And not just with respect to their eventual callings in life should high standards be set. But with respect to everything having to do with their life of faith. Are you seeing to it that your children are already beginning to be faithful and diligent in their daily communion with the Lord in the Word and in prayer? Are you teaching them how and working that discipline in them? Are you helping them to learn how to share their faith with others, to grow comfortable in speaking of Christ to others? Are you setting high standards for their Christian conduct in their treatment of their parents, of their siblings, of their friends? Are you holding them to a high standard of love for neighbor, of the practice of forgiveness and humility and the like? And are you setting a high standard for them for their worship here in church, helping them but expecting them to participate in the church’s worship with an ever greater understanding, interest, and engagement of the heart?

I tell you, beloved congregation, if we raise our children this way, with such comprehensive and affectionate teaching and by setting such high standards for them to reach, the children of this church, even just those who remain here in Tacoma when they are adults — for the Lord will certainly take some of them elsewhere — even those children, will make this church twice or three times the church she is today for worship, for good works, for witness, and for fellowship. That is a happy prospect!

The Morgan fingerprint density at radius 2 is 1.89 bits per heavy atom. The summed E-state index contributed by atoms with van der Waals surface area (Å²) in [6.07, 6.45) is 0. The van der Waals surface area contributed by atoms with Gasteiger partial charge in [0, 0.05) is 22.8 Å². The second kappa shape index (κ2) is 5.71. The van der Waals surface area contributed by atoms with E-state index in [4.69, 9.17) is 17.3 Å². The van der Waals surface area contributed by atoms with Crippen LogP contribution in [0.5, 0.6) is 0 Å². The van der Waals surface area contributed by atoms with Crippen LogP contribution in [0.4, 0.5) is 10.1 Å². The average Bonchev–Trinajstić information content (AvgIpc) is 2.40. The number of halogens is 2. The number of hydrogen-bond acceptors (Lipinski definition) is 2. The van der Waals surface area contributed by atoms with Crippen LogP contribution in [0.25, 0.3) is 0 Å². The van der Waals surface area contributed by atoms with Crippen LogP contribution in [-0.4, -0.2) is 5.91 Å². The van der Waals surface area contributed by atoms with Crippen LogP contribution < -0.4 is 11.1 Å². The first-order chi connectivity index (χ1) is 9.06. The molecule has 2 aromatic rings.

We think of Japanese culture as very strong on family solidarity, and in some ways it is. But that made it only the more dismaying to hear several of our ministers working there say that one of the great problems with the Japanese church today — as with the American church — is that it is so lackadaisical with its children. There is so little real nurture going on; so many parents leaving the matter of spiritual commitment for the children to sort out for themselves. No wonder the Japanese church is so desperate for leadership today. No wonder there is but one solitary male student from our Presbyterian church now studying for the ministry. She has taken her leaders to be and handed them over the world! She has wasted the most precious and expensive resource God has given her…her own children.

Well, not you and not I, brothers and sisters. If we must commit any sin, may it never be this one; and ifwe are to be faithful to the Lord at any point, may it be here! And if there is any single divine blessing that it will be our pleasure to experience in this world, may it not be good health, or a long life, or financial prosperity. May it rather be the joy of seeing our children walking in the truth, and the still greater joy of seeing them surpass us in Christian faith, hope, and love. And believe this: no one can outgive the Lord God, even when Christian parents give him their children.

Give of thy sons to bear the message glorious,

Give of they wealth to speed them on their way.

Pour out thy soul for them in prayer victorious,

And all thou spendest Jesus will repay.